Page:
Brown has designs on the city-owned site beyond the farm. Down the track she wants to add a grocery store, juice bar, fitness center, and tech design and printing office, along with affordable housing, all under the umbrella of the nonprofit entity she founded last year, Oakland & the World Enterprises. “I’m not in the farm business,” says Brown, “I’m in the business of creating opportunities for Black men and women who are poor and lack the education, skills, and resources to return to a community that is rapidly gentrifying without economic avenues for them in mind.”
Since 2010 she has been working closely with Alameda County Supervisor Keith Carson on youth and employment re-entry projects in West Oakland.
Think of West Oakland Farms as part prisoner re-entry program, part small business startup incubator, and part community hub. After a more than 30-year absence, the project marks a return to activism in Oakland for Brown, who led the Black Panthers from 1974 to 1977. The civil rights group introduced school breakfast programs for inner city children across the country, a free, volunteer-funded program started in 1968 in a church in Oakland that quickly spread across the country.
A longtime prison reform activist, Brown thinks big, but she’s also realistic about what one program can do. “This is not a panacea, it’s a model,” says Brown, who wants ex-prisoners to develop skills so they can find work or begin their own businesses. “People come out of the joint with nothing to do and $200 in their pocket. Once that money runs out, they get desperate, and they’ll do anything to survive, including hitting somebody in the head for $20. They’re not bad people, they’re just poor. We have to create positive opportunities for these people to return to the community.”
Time may have passed, but Brown’s message remains the same: self-sufficiency, self-determination, and empowerment for her people. Only these days, they’re armed with shovels, wheelbarrows, and other farm tools. In November, a building on the property is slated for demolition, which will substantially increase the amount of space the farm has for crops.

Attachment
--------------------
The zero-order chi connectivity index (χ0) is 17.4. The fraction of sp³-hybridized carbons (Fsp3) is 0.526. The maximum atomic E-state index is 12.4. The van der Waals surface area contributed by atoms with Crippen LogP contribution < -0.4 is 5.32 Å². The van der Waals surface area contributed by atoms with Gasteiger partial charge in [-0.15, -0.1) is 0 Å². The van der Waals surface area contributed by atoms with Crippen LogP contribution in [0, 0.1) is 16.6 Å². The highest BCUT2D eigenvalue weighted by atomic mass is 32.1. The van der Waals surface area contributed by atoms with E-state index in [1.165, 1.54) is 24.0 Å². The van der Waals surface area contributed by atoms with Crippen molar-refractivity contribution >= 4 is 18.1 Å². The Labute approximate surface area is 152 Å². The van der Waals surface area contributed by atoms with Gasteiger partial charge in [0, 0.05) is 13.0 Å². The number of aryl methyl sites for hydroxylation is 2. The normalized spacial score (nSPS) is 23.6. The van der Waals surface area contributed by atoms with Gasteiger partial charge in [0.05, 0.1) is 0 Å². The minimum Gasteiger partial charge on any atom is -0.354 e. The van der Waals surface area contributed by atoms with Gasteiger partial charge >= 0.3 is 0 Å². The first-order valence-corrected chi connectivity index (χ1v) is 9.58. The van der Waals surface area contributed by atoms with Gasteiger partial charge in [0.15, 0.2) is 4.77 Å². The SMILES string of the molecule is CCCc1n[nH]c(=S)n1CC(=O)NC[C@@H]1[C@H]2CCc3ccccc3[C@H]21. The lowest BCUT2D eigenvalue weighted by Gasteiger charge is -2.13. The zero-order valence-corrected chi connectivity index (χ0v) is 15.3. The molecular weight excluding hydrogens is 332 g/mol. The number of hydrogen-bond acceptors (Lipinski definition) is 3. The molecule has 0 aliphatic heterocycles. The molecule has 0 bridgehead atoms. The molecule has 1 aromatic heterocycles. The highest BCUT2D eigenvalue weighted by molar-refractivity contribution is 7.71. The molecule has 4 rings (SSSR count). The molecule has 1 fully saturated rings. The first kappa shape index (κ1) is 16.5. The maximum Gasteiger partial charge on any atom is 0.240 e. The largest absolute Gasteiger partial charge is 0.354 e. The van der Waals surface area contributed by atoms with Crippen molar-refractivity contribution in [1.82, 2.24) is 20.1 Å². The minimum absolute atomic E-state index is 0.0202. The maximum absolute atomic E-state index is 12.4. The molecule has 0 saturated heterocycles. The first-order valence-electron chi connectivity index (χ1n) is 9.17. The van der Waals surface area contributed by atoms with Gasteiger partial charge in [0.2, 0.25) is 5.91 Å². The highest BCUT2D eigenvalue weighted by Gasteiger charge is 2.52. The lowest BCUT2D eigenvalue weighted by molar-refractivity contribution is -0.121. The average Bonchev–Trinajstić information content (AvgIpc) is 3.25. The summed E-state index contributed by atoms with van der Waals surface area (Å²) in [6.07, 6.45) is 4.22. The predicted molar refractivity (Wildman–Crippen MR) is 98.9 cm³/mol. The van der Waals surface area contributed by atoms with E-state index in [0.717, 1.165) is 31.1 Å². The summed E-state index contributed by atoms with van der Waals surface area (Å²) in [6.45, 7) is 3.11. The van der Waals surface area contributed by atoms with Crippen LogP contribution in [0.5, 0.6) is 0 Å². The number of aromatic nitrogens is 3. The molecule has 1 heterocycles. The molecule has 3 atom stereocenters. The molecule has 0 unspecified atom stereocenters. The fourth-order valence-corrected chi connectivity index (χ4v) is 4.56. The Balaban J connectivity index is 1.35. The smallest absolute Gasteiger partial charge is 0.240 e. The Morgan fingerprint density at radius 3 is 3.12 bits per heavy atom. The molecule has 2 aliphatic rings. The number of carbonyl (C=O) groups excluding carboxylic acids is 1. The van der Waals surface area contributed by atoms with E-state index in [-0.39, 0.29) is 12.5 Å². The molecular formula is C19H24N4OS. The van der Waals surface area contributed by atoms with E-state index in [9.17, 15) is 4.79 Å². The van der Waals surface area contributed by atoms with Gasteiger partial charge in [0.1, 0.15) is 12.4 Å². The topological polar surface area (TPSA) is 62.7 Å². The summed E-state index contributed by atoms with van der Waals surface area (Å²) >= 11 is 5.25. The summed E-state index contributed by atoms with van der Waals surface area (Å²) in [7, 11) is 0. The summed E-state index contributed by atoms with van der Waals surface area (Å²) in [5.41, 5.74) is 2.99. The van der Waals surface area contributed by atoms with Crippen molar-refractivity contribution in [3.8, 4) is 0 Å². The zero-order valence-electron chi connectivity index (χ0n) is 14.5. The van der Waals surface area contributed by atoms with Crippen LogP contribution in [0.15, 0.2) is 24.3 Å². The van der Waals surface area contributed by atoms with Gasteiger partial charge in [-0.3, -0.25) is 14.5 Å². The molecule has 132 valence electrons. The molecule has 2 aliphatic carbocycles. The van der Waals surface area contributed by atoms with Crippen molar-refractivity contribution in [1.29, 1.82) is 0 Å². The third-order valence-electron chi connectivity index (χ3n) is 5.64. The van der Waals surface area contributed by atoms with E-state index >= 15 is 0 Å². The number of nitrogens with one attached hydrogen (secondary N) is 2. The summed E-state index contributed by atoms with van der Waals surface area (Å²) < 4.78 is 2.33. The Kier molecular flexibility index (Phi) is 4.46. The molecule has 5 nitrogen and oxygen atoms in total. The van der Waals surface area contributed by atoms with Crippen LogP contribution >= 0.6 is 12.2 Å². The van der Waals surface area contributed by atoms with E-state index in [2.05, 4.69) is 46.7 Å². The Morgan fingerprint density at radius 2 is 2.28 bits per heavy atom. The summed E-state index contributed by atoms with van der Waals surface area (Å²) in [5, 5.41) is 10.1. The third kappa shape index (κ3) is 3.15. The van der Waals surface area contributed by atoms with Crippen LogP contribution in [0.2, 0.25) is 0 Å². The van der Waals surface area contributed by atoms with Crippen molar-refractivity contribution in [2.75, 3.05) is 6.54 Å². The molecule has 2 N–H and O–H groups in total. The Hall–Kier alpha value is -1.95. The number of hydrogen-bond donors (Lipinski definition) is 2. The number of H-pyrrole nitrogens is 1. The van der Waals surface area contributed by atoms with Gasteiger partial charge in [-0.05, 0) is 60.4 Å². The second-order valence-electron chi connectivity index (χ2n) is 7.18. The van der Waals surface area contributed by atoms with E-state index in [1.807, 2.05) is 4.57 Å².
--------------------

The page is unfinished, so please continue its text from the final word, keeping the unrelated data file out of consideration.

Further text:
West Oakland Farms recently entered into an agreement with the Oakland Unified School District to distribute its produce through the OUSD’s on-campus farmers markets, according to Brown. The farm will also provide fresh food to the long-anticipated OUSD Central Kitchen, once it is up and running. For this ex-Black Panther, it’s like coming full circle: Feeding urban school children and empowering disenfranchised residents.
The farm is a welcome addition to the neighborhood. Oakland & the World Enterprises leases the three-quarter acre plot on the corner of 7th and Campbell streets from the city in a section of town that has been slower to bounce back than other areas. The land is located adjacent to the BART tracks, three blocks from the West Oakland station. The neighborhood is starting to undergo an urban renaissance—other community farms, cafes, and restaurants are popping up—but it still lacks a large grocery store, though the small, worker-owned Mandela Foods Cooperative has been open since 2009.
Seeds of Change and Second Chances
Despite its recent bleak history, this West Oakland enclave was once part of a vibrant African-American cultural center rich with live jazz and blues music, which attracted a loyal following. But with a series of freeways, a postal distribution center, and the train line constructed in a way that cut through the neighborhood, the soul was sucked out of the community in the process, says Brown. As with the ex-prisoners, Brown wants to help give West Oakland its second chance.
She knows she has a long way to go. While Brown has the vision, she still has to raise significant funding to make it a reality. She’s looking to nonprofit groups and private donors to invest in her idea. The entire project, including housing, could cost well into the millions. To date, she’s received a small fraction of that in grants and county funding.
For now, the farm employs 10 ex-inmates on a part-time, rotating basis. Each week, four farmers work three days a week for four hours a day and are paid $20 an hour for their labor. Unlike other similar urban farming programs, West Oakland Farms is not a nonprofit, it’s owned collectively by the farmers.